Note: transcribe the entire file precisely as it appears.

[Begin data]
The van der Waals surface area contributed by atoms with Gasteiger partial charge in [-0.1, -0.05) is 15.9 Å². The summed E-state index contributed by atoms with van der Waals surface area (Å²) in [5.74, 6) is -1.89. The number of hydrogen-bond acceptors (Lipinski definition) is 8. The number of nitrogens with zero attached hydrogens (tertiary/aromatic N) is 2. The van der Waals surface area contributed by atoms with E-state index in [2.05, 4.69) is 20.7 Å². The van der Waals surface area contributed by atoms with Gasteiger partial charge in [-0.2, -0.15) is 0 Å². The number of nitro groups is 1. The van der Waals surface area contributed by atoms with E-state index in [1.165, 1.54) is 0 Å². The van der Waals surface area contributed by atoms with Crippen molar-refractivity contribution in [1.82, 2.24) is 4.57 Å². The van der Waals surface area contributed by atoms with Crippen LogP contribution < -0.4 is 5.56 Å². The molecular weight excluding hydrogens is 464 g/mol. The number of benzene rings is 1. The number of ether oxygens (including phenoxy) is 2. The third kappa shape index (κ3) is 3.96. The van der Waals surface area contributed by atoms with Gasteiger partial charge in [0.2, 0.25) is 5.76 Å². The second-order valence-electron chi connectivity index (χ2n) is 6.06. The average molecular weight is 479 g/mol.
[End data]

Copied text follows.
The van der Waals surface area contributed by atoms with Gasteiger partial charge in [-0.1, -0.05) is 15.9 Å². The summed E-state index contributed by atoms with van der Waals surface area (Å²) in [5.74, 6) is -1.89. The number of hydrogen-bond acceptors (Lipinski definition) is 8. The number of nitrogens with zero attached hydrogens (tertiary/aromatic N) is 2. The van der Waals surface area contributed by atoms with E-state index in [2.05, 4.69) is 20.7 Å². The van der Waals surface area contributed by atoms with Gasteiger partial charge in [-0.2, -0.15) is 0 Å². The number of nitro groups is 1. The van der Waals surface area contributed by atoms with E-state index in [1.165, 1.54) is 0 Å². The van der Waals surface area contributed by atoms with Crippen molar-refractivity contribution in [1.82, 2.24) is 4.57 Å². The van der Waals surface area contributed by atoms with Crippen LogP contribution < -0.4 is 5.56 Å². The molecular weight excluding hydrogens is 464 g/mol. The number of benzene rings is 1. The number of ether oxygens (including phenoxy) is 2. The third kappa shape index (κ3) is 3.96. The van der Waals surface area contributed by atoms with Gasteiger partial charge in [0.2, 0.25) is 5.76 Å². The second-order valence-electron chi connectivity index (χ2n) is 6.06. The average molecular weight is 479 g/mol.